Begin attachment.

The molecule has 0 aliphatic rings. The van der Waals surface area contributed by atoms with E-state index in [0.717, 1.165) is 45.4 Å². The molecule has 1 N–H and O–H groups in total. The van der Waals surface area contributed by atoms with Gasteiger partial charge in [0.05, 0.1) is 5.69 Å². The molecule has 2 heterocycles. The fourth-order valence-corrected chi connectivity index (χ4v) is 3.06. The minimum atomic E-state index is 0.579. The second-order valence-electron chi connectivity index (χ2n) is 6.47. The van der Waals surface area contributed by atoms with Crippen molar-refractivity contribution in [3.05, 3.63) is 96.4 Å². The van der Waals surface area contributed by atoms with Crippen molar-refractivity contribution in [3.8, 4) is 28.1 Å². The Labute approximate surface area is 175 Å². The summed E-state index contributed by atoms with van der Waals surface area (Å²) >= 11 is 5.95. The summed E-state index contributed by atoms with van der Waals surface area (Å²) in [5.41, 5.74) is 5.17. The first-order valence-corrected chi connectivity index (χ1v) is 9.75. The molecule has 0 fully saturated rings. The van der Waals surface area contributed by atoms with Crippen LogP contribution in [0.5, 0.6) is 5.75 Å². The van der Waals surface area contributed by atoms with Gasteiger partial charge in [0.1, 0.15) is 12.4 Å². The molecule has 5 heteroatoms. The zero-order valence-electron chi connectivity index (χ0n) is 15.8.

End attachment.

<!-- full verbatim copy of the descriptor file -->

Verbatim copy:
The molecule has 0 aliphatic rings. The van der Waals surface area contributed by atoms with E-state index in [0.717, 1.165) is 45.4 Å². The molecule has 1 N–H and O–H groups in total. The van der Waals surface area contributed by atoms with Gasteiger partial charge in [0.05, 0.1) is 5.69 Å². The molecule has 2 heterocycles. The fourth-order valence-corrected chi connectivity index (χ4v) is 3.06. The minimum atomic E-state index is 0.579. The second-order valence-electron chi connectivity index (χ2n) is 6.47. The van der Waals surface area contributed by atoms with Crippen molar-refractivity contribution in [3.05, 3.63) is 96.4 Å². The van der Waals surface area contributed by atoms with Crippen molar-refractivity contribution in [3.8, 4) is 28.1 Å². The Labute approximate surface area is 175 Å². The summed E-state index contributed by atoms with van der Waals surface area (Å²) >= 11 is 5.95. The summed E-state index contributed by atoms with van der Waals surface area (Å²) in [5.41, 5.74) is 5.17. The first-order valence-corrected chi connectivity index (χ1v) is 9.75. The molecule has 0 fully saturated rings. The van der Waals surface area contributed by atoms with Crippen LogP contribution in [0.5, 0.6) is 5.75 Å². The van der Waals surface area contributed by atoms with Gasteiger partial charge in [0.1, 0.15) is 12.4 Å². The molecule has 5 heteroatoms. The zero-order valence-electron chi connectivity index (χ0n) is 15.8.